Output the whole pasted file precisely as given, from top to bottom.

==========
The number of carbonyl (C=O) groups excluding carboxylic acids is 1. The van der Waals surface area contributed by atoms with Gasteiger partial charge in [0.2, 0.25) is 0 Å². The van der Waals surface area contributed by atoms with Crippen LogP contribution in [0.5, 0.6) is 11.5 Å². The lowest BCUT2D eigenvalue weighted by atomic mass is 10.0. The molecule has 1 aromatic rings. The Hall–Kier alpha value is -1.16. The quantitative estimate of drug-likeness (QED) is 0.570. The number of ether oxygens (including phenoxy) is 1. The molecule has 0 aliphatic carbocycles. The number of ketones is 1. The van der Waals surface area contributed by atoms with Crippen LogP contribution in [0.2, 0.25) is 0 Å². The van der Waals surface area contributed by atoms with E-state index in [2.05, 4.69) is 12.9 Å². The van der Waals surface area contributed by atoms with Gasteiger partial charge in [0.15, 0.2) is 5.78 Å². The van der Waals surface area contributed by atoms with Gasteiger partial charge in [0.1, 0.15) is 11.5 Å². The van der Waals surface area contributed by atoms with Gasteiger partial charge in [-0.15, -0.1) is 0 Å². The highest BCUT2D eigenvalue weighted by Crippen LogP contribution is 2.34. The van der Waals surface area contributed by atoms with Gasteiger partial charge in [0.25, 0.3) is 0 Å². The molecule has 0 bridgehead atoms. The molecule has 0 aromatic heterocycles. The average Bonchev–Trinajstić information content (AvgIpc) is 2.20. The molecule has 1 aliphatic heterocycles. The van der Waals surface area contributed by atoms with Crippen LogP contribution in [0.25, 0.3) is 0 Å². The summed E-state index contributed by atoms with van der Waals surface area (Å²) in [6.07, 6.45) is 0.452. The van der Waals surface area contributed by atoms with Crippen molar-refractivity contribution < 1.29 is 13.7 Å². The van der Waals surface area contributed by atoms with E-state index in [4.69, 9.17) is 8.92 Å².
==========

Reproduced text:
The number of carbonyl (C=O) groups excluding carboxylic acids is 1. The van der Waals surface area contributed by atoms with Gasteiger partial charge in [0.2, 0.25) is 0 Å². The van der Waals surface area contributed by atoms with Crippen LogP contribution in [0.5, 0.6) is 11.5 Å². The lowest BCUT2D eigenvalue weighted by atomic mass is 10.0. The molecule has 1 aromatic rings. The Hall–Kier alpha value is -1.16. The quantitative estimate of drug-likeness (QED) is 0.570. The number of ether oxygens (including phenoxy) is 1. The molecule has 0 aliphatic carbocycles. The number of ketones is 1. The van der Waals surface area contributed by atoms with Crippen LogP contribution in [0.2, 0.25) is 0 Å². The van der Waals surface area contributed by atoms with E-state index in [2.05, 4.69) is 12.9 Å². The van der Waals surface area contributed by atoms with Gasteiger partial charge in [0.15, 0.2) is 5.78 Å². The van der Waals surface area contributed by atoms with Gasteiger partial charge in [0.1, 0.15) is 11.5 Å². The van der Waals surface area contributed by atoms with Gasteiger partial charge in [-0.15, -0.1) is 0 Å². The highest BCUT2D eigenvalue weighted by Crippen LogP contribution is 2.34. The van der Waals surface area contributed by atoms with Gasteiger partial charge in [0.25, 0.3) is 0 Å². The molecule has 0 bridgehead atoms. The molecule has 0 aromatic heterocycles. The average Bonchev–Trinajstić information content (AvgIpc) is 2.20. The molecule has 1 aliphatic heterocycles. The van der Waals surface area contributed by atoms with Crippen LogP contribution in [0.25, 0.3) is 0 Å². The summed E-state index contributed by atoms with van der Waals surface area (Å²) in [6.07, 6.45) is 0.452. The van der Waals surface area contributed by atoms with Crippen molar-refractivity contribution < 1.29 is 13.7 Å². The van der Waals surface area contributed by atoms with E-state index in [4.69, 9.17) is 8.92 Å².